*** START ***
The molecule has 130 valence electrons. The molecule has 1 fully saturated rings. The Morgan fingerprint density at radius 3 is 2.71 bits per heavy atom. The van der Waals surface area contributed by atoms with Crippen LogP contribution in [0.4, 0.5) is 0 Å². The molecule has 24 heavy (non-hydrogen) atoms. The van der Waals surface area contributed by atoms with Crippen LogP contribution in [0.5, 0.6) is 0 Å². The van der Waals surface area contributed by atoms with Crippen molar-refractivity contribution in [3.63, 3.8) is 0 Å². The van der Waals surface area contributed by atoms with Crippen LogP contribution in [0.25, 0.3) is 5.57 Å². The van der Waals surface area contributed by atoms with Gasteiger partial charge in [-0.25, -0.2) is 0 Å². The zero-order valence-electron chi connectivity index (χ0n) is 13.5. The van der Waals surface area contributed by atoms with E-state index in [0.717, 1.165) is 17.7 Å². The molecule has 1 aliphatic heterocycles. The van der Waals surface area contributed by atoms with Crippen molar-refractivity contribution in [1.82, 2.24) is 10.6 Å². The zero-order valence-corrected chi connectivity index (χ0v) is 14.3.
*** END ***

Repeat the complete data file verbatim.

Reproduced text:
The molecule has 130 valence electrons. The molecule has 1 fully saturated rings. The Morgan fingerprint density at radius 3 is 2.71 bits per heavy atom. The van der Waals surface area contributed by atoms with Crippen LogP contribution in [0.4, 0.5) is 0 Å². The molecule has 24 heavy (non-hydrogen) atoms. The van der Waals surface area contributed by atoms with Crippen LogP contribution in [0.5, 0.6) is 0 Å². The van der Waals surface area contributed by atoms with Crippen molar-refractivity contribution in [3.63, 3.8) is 0 Å². The van der Waals surface area contributed by atoms with Crippen LogP contribution in [0.25, 0.3) is 5.57 Å². The van der Waals surface area contributed by atoms with Gasteiger partial charge in [-0.25, -0.2) is 0 Å². The zero-order valence-electron chi connectivity index (χ0n) is 13.5. The van der Waals surface area contributed by atoms with E-state index in [0.717, 1.165) is 17.7 Å². The molecule has 1 aliphatic heterocycles. The van der Waals surface area contributed by atoms with Crippen molar-refractivity contribution in [1.82, 2.24) is 10.6 Å². The zero-order valence-corrected chi connectivity index (χ0v) is 14.3.